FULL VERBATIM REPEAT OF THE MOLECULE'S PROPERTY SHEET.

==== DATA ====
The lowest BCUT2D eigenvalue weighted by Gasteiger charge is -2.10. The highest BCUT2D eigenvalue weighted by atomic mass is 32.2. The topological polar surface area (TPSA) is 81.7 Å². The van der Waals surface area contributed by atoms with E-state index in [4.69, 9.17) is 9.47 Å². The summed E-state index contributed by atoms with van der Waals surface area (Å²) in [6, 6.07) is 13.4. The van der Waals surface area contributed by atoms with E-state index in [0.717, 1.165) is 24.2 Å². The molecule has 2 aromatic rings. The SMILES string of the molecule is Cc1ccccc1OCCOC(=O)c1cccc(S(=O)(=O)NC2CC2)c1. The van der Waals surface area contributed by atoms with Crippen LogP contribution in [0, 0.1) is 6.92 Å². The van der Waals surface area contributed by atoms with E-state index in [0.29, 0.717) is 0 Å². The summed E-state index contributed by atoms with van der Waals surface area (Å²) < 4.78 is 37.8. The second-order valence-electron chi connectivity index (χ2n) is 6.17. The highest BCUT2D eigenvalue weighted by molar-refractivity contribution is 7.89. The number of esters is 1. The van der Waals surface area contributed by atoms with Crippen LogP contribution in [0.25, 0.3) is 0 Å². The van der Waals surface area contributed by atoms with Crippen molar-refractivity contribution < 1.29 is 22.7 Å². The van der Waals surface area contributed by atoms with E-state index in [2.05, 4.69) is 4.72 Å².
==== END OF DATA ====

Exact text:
The lowest BCUT2D eigenvalue weighted by Gasteiger charge is -2.10. The highest BCUT2D eigenvalue weighted by atomic mass is 32.2. The topological polar surface area (TPSA) is 81.7 Å². The van der Waals surface area contributed by atoms with E-state index in [4.69, 9.17) is 9.47 Å². The summed E-state index contributed by atoms with van der Waals surface area (Å²) in [6, 6.07) is 13.4. The van der Waals surface area contributed by atoms with E-state index in [0.717, 1.165) is 24.2 Å². The molecule has 2 aromatic rings. The SMILES string of the molecule is Cc1ccccc1OCCOC(=O)c1cccc(S(=O)(=O)NC2CC2)c1. The van der Waals surface area contributed by atoms with Crippen LogP contribution in [0, 0.1) is 6.92 Å². The van der Waals surface area contributed by atoms with E-state index in [0.29, 0.717) is 0 Å². The summed E-state index contributed by atoms with van der Waals surface area (Å²) < 4.78 is 37.8. The second-order valence-electron chi connectivity index (χ2n) is 6.17. The highest BCUT2D eigenvalue weighted by molar-refractivity contribution is 7.89. The number of esters is 1. The van der Waals surface area contributed by atoms with Crippen LogP contribution in [0.25, 0.3) is 0 Å². The van der Waals surface area contributed by atoms with Crippen molar-refractivity contribution < 1.29 is 22.7 Å². The van der Waals surface area contributed by atoms with E-state index in [2.05, 4.69) is 4.72 Å².